The drivers in question are made up of Professional and – what are described as – ‘Gentlemen’ drivers (two to each car per race are allowed), Professional and Gentlemen drivers who can afford the €25,000 entry fee (per season. €7000 per individual race) and of course the small matter of the race-spec Lambo, that is. But as always there’s a bargain package available for interested parties from Lamborghini dealerships: €200,000 to cover car, tax, trackside support and parts and entry fee in all six races. Oh and the other bonus, access to what is the most luxurious VIP area in motor sports that I’ve been lucky enough to not be thrown out of: Super Trofeo Village.
Here, in this sun-trap Shangri-La of the racing world, VIP guests can sit in or out while being served an array of drinks from the fully complimentary bar, enjoy some fine hot and cold Italian cuisine courtesy of Lamborghini’s own team of chefs and waiting staff, drool over the array of Blancpain finery out on display, cool down with freshly made ice cream in myriad flavours from its own dedicated bar, watch the racing results coming in on LCD TV and indulge in some serious retail therapy at the Lamborghini Boutique, home of all manner of Lambothingies.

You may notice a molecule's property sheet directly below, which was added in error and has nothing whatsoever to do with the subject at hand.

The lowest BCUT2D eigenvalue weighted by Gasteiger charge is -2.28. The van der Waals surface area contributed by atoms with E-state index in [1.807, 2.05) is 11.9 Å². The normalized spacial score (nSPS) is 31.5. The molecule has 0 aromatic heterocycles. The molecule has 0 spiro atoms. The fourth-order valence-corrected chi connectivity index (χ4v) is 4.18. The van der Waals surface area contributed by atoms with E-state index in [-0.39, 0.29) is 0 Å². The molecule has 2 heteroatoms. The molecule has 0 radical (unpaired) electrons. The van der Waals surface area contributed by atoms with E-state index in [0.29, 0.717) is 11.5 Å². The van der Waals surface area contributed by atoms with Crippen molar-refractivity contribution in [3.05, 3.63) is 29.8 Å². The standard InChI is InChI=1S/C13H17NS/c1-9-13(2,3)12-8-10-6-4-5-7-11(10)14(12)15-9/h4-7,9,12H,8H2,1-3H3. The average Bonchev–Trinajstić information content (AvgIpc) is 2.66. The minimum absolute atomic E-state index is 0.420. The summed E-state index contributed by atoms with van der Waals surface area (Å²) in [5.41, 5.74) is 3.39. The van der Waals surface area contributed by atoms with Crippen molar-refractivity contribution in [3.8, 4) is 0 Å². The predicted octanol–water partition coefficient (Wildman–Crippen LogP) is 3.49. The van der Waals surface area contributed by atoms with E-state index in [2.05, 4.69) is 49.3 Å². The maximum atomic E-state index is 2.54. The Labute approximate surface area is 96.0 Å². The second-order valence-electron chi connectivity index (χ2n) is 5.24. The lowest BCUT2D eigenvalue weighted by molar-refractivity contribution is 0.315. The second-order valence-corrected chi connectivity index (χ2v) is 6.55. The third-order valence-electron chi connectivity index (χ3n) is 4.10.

Hungary for action
All of which, plus the Murciélago and non-racing Gallardos which were liberally sprinkled around the Village like so much automotive porn, makes for quite the weekend at the track – and a weekend I was lucky enough to experience first-hand thanks to an invitation to Budapest’s famous Hungaroring penultimate leg of the Super Trofeo. But as glamorous as the Village was, there was something in the background that hypnotically draws you away from its haven of luxury, a lure that drags you from the free bar and takes you stumbling on a short walk in the blazing sun to the track, past the various assorted supercars parked up like Carlsberg’s own dogging site, past the impossibly well-engineered pit-girls, back a few steps and past the impossibly well-engineered pit-girls again, and then further on into the blinding sun and towards the source of that siren song – the roar of dozens of deafening V10s, thundering all around like furious T-Rex’s clearing their throats. Welcome to the unmistakable sound of automotive aural sex…